The Department of Justice has apparently been phasing out the use of the word “criminal” to describe well, criminals and "convict" or "ex-convict" to describe former prison inmates. On the DOJ website the newer term, “justice-involved individual,” can be traced back to 2009. However, the term has seen more and more daylight over the last couple of years.
This is from a DOJ release on April 25:
In an effort to help young people involved in the justice system find jobs and housing, the U.S. Departments of Justice and Housing and Urban Development (HUD) today announced $1.75 million for Public Housing Authorities (PHAs) and nonprofit legal service organizations to address the challenges justice-involved individuals face when trying to find work and a place to call home.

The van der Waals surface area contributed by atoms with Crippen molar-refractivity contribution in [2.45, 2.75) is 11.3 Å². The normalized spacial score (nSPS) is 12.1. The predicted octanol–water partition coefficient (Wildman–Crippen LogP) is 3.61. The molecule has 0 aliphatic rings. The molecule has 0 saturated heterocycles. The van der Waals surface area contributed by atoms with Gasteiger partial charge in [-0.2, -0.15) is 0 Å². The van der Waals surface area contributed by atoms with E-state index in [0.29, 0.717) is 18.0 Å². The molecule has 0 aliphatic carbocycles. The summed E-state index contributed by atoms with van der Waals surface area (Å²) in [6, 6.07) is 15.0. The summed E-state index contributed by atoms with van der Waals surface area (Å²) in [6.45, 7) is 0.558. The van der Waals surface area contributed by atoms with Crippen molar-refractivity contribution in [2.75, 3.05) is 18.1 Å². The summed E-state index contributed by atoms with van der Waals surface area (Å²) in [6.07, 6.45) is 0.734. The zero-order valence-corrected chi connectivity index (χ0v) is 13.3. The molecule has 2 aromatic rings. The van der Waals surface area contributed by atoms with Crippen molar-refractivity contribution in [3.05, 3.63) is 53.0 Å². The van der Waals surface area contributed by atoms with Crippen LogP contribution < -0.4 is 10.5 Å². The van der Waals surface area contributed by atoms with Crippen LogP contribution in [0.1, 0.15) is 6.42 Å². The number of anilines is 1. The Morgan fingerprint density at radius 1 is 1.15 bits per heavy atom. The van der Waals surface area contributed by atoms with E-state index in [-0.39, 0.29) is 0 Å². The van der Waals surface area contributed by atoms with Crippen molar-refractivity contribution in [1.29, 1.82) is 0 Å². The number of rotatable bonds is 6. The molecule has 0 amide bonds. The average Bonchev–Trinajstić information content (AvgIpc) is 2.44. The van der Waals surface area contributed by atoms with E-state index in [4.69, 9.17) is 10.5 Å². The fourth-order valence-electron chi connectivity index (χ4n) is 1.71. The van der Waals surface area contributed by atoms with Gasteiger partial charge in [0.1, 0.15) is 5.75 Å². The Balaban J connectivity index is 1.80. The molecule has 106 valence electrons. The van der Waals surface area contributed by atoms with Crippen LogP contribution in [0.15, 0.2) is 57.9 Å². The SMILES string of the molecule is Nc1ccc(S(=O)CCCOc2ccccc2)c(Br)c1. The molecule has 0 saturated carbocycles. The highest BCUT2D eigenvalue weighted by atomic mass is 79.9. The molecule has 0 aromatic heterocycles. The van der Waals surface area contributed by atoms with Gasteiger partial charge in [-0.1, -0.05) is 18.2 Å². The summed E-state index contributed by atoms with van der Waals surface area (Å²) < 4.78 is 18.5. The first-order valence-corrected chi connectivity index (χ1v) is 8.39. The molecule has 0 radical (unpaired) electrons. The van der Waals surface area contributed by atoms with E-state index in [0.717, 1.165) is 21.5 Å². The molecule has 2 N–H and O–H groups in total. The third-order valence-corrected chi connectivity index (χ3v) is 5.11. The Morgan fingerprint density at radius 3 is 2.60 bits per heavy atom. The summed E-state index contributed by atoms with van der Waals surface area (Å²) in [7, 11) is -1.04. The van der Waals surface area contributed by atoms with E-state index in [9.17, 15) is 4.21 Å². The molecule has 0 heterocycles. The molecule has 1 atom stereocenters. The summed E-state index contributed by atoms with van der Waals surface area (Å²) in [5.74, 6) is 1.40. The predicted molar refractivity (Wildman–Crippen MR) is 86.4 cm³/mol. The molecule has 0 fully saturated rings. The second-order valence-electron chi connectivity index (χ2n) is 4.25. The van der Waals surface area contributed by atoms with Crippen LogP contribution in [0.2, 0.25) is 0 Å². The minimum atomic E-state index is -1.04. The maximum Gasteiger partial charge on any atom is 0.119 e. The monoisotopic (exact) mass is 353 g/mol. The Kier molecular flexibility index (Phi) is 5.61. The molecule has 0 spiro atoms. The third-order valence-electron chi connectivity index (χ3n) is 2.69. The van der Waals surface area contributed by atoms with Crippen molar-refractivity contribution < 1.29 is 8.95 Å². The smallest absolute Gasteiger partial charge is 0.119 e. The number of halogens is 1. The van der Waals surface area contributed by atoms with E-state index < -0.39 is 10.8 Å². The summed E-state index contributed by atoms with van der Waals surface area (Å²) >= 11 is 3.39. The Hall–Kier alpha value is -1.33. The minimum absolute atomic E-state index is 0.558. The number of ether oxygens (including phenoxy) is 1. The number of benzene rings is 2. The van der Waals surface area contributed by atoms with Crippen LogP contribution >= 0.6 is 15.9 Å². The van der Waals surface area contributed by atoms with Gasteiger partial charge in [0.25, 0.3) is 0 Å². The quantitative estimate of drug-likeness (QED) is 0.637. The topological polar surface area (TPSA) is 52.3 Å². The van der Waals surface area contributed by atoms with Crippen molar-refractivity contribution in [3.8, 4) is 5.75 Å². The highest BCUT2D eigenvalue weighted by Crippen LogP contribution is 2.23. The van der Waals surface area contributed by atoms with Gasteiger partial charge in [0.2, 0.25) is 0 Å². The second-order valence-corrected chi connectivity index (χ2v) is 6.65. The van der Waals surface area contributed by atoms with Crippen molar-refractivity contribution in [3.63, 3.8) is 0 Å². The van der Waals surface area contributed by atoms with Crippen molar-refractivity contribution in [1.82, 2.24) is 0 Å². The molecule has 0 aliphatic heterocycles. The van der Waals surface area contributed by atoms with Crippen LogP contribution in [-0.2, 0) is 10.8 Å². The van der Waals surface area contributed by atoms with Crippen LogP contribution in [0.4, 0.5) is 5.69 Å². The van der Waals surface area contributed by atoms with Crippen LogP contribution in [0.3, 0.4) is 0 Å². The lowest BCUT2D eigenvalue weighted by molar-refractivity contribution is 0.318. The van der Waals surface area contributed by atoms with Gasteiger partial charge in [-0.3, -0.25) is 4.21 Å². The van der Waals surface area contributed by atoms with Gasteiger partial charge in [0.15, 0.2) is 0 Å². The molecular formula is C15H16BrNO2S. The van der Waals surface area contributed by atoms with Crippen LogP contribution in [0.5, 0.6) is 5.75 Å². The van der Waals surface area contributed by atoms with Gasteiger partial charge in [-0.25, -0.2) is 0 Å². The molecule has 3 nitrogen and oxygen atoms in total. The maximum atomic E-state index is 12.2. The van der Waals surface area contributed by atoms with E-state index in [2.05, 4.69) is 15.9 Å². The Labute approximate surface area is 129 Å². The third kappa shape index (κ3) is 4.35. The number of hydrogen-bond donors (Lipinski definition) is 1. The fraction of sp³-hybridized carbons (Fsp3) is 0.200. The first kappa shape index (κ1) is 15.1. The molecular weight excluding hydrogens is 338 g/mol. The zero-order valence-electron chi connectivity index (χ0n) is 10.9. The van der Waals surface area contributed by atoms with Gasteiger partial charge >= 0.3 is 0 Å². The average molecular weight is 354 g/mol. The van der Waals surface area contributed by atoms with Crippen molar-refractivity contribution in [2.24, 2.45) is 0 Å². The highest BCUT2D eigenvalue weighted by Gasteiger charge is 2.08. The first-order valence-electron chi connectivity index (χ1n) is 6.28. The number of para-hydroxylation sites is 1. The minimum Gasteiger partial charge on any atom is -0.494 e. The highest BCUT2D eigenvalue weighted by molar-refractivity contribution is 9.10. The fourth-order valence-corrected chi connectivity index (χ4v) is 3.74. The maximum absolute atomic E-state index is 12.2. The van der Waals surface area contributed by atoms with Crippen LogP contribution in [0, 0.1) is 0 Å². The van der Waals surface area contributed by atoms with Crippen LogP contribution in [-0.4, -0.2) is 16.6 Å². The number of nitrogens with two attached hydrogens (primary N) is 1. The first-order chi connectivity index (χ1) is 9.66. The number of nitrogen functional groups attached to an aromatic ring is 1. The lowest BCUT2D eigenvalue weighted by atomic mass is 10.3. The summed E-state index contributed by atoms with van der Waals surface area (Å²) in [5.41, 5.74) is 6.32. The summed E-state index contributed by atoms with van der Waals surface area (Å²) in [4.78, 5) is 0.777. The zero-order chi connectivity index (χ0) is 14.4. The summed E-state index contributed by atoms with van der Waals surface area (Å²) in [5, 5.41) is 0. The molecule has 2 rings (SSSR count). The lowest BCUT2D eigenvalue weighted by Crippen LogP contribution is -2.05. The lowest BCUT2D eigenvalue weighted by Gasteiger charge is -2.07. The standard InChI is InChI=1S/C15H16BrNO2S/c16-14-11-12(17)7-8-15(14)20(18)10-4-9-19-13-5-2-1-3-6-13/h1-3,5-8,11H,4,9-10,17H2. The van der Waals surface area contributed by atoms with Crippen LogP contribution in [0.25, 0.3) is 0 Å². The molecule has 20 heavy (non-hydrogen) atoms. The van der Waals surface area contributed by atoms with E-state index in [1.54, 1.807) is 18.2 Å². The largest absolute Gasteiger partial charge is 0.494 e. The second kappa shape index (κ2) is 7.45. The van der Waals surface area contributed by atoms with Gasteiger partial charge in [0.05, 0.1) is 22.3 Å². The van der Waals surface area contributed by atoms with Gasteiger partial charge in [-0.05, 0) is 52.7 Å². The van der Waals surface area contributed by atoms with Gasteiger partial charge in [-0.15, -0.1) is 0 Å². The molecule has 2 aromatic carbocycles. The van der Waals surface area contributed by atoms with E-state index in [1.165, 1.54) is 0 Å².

Even U.S. Attorney General Loretta Lynch is using the term:
The future of our nation depends upon the future of our young people – including young people who have become involved with our justice system. By helping justice-involved youth find decent jobs and stable housing after they return home, these critical grants provide a foundation for a fresh start and offer a path towards productivity and purpose. In the months ahead, the Department of Justice will continue helping justice-involved youth enrich their lives and improve our country.
Lynch can’t even say that youths have broken the law. Instead she uses the phrase, “young people who have become involved with our justice system,” MRC TV reports.